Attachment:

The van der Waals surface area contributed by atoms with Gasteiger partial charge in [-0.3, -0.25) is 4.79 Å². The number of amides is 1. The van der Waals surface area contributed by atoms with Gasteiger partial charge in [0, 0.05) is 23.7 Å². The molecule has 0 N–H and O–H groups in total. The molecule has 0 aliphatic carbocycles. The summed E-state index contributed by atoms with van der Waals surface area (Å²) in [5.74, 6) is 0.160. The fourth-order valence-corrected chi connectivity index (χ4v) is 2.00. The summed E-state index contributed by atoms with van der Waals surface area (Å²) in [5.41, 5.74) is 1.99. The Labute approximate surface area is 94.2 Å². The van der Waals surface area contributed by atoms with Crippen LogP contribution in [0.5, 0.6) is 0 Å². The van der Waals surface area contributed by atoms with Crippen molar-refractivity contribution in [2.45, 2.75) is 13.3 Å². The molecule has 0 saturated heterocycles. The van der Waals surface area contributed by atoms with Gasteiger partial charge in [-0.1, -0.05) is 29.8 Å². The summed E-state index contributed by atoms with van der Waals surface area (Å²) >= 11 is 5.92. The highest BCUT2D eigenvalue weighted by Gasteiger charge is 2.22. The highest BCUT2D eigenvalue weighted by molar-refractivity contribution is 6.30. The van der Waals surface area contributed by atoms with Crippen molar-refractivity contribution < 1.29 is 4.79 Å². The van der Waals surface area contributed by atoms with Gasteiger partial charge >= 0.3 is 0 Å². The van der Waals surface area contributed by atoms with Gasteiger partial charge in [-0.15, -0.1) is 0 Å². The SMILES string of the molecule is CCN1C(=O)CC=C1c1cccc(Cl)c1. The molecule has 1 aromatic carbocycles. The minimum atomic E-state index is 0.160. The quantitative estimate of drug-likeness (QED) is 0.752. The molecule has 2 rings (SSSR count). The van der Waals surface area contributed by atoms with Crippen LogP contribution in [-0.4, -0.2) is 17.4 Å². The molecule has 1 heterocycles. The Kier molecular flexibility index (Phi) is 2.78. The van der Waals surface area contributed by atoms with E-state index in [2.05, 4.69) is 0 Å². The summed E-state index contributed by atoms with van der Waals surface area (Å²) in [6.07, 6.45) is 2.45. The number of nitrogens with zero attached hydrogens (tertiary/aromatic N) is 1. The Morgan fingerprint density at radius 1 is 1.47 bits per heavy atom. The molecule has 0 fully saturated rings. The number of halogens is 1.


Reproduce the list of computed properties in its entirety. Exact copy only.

The van der Waals surface area contributed by atoms with Gasteiger partial charge in [-0.3, -0.25) is 4.79 Å². The number of amides is 1. The van der Waals surface area contributed by atoms with Gasteiger partial charge in [0, 0.05) is 23.7 Å². The molecule has 0 N–H and O–H groups in total. The molecule has 0 aliphatic carbocycles. The summed E-state index contributed by atoms with van der Waals surface area (Å²) in [5.74, 6) is 0.160. The fourth-order valence-corrected chi connectivity index (χ4v) is 2.00. The summed E-state index contributed by atoms with van der Waals surface area (Å²) in [5.41, 5.74) is 1.99. The Labute approximate surface area is 94.2 Å². The van der Waals surface area contributed by atoms with Crippen LogP contribution in [0.5, 0.6) is 0 Å². The van der Waals surface area contributed by atoms with Crippen molar-refractivity contribution in [2.45, 2.75) is 13.3 Å². The molecule has 0 saturated heterocycles. The van der Waals surface area contributed by atoms with Gasteiger partial charge in [-0.1, -0.05) is 29.8 Å². The summed E-state index contributed by atoms with van der Waals surface area (Å²) >= 11 is 5.92. The highest BCUT2D eigenvalue weighted by Gasteiger charge is 2.22. The highest BCUT2D eigenvalue weighted by molar-refractivity contribution is 6.30. The van der Waals surface area contributed by atoms with Crippen molar-refractivity contribution < 1.29 is 4.79 Å². The van der Waals surface area contributed by atoms with Gasteiger partial charge >= 0.3 is 0 Å². The van der Waals surface area contributed by atoms with Gasteiger partial charge in [-0.15, -0.1) is 0 Å². The SMILES string of the molecule is CCN1C(=O)CC=C1c1cccc(Cl)c1. The molecule has 1 aromatic carbocycles. The minimum atomic E-state index is 0.160. The quantitative estimate of drug-likeness (QED) is 0.752. The molecule has 2 rings (SSSR count). The van der Waals surface area contributed by atoms with Crippen LogP contribution in [-0.4, -0.2) is 17.4 Å². The molecule has 1 heterocycles. The Kier molecular flexibility index (Phi) is 2.78. The van der Waals surface area contributed by atoms with E-state index in [2.05, 4.69) is 0 Å². The summed E-state index contributed by atoms with van der Waals surface area (Å²) in [6.07, 6.45) is 2.45. The number of nitrogens with zero attached hydrogens (tertiary/aromatic N) is 1. The Morgan fingerprint density at radius 1 is 1.47 bits per heavy atom. The molecule has 0 fully saturated rings. The number of halogens is 1.